Recurring commentary By Sharon Eberson
An informed audience is a safe audience, so here’s the latest on safety protocols for some August theater offerings in Pittsburgh.
As many theaters in our region are gearing up for the move indoors with outdoor shows. Quantum Theatre has already been there for most of June and is headed back again.
The nomadic company that matches environment to content was among the first up for in-person, post-shutdown performances with The Current War — in a tent, in a park. For that world-premiere musical, patrons were masked, and temperatures were taken upon entry, where people were seated in pods. The company is back in a park, but this time out in the open, at the rink at Schenley Park for An Odyssey, opening Aug. 13. There are no requirements for the general admission seating. Chairs will be placed so groups can create pods, but there will be no escorted seating like there was for The Current War.
This week, Pittsburgh Public Theater returns for in-person performances with Barefoot in the Park — in a park. More precisely, Allegheny Overlook resides in the previously westbound lanes of Fort Duquesne Boulevard between 7th and Stanwix streets. Registrants for the free event in the public space have been instructed to BYOC — bring your own chair.
This is new territory for the Public. They have observed the concerts at the Overlook have attracted many more people than the 250 person capacity for Barefoot. There will be front-of-house folks on site for those in need of assistance.
One theater company that has rarely slowed down for the pandemic is Stage Right! of Greensburg, now holding shows at the outdoor Lamp Theatre. On its website, there is a warning for ticket-holders that:
“All Performances Subject to Change at ANY time to maintain Social Distancing and Mitigation Guidelines and Regulations.”
Before Pittsburgh Musical Theater’s planned indoor season gets underway, it has held outdoor concerts under its West End Canopy. Next up in its Artist Spotlight Series are Caroline Nicolian and Quinn Patrick Shannon. Temperature check, masks, and social distancing are among PMT’s protocols.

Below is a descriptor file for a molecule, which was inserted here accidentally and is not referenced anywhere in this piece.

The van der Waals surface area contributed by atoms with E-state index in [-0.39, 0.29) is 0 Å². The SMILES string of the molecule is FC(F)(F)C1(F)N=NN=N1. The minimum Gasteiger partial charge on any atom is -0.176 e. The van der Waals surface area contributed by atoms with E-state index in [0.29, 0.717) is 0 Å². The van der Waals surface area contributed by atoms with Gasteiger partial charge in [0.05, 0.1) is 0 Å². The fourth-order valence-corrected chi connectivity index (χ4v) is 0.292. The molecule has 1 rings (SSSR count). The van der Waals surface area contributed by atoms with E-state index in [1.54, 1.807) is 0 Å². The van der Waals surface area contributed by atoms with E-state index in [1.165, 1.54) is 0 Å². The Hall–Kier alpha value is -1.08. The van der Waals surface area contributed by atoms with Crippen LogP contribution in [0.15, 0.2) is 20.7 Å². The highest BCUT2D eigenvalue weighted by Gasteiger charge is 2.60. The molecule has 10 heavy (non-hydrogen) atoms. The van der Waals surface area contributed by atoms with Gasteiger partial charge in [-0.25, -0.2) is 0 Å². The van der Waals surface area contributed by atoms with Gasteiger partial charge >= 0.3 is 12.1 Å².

As Broadway gears up for reopening- Pass Over at the August Wilson Theatre follows Bruce Springsteen as the first shows to welcome patrons back indoors.To celebrate, West 52nd Street, between Eighth Avenue and Broadway, is closed to traffic Aug. 4 from 8-11 p.m. for a block party with live music and to-go food for purchase.
When The Band’s Visit reopens the PNC Broadway in Pittsburgh Series on Oct. 28, we may not know where the unvaccinated and the variants will have taken us. Still, we do know that tours and the presenting companies must abide by the Broadway League/Actors Equity agreement reached last week. Right now, those include masks and proof of vaccination for audiences, with children 12 and younger showing proof of recent negative tests.
If there’s a point here, it’s be safe and smart by being informed.
David Toole, whether with his rock band Identity X or has a voice that can fill Pittsburgh’s largest auditoriums — imagine what it can do from a mountaintop.
Folks in the Red Mountain region of southwest Utah don’t have to imagine. The Pittsburgher is currently starring in the title role of The Count of Monte Cristo, the Frank Wildhorn musical, at the picturesque Tuacahn Center for the Arts amphitheater.
Toole, a rocker, got his stage start with Ken Gargaro at Pittsburgh Musical Theater and has appeared in several Pittsburgh CLO shows. In a Tuacahn article for the Salt Lake Tribune, Toole said that it has been “a dream come true” working with Wildhorn and librettist/lyricist Jack Murphy.
“These two guys are the best at creating these larger-than-life narratives and these soundscapes that transport you to this huge world,” Toole is quoted.
The setting, tucked into the Red Mountains, is spectacular. Checkout Toole’s Instagram account: https://www.instagram.com/p/CRR5BlvDbvR/?utm_source
Mark Clayton Southers, one of the busiest people in Pittsburgh showbiz, recently premiered his long-time project, Cyril, directed by Andrew Paul, at the Heinz History Center. The work-in-progress film expands Southers’ footprint as a writer. It spotlights Dr. Cyril Wecht, playing himself, being interviewed by a TV team (David Whalen, Sam Lothard) about some of his landmark cases in the context of Black Lives Matter. The black-and-white film also features Susie McGregor-Laine, Jenny Malarkey and Cherrita Southers.
Southers, the head of Pittsburgh Playwrights Theatre Company, can now add screenwriter and opera librettist to his list of credits. On Aug. 1, the Trilogy: An Opera Company in Newark, N.J., presented The Martinsville Seven, created by Dwayne Fulton from a text by Southers. The opera tells the true story of seven young men sent to the electric chair after being convicted of raping a white woman. Kevin Maynor produced the opera, with Julius Williams conducting and Dennis Robinson directing.
Trilogy: An Opera Company’s production of “The Martinsville Seven,” by Dwayne Fulton and Mark Clayton Southers. Photo by Mark Clayton Southers
The Martinsville Seven were executed in groups of four men and three over three days in 1951 at the former Virginia State Penitentiary — the most executions for crimes against a single victim in state history. There were mass protests at the time about the imbalance of sentencing imposed on Black people. Last year, the relatives of the executed men, along with the Innocence Project, requested apologies and posthumous pardons.
Categories: Arts and Ideas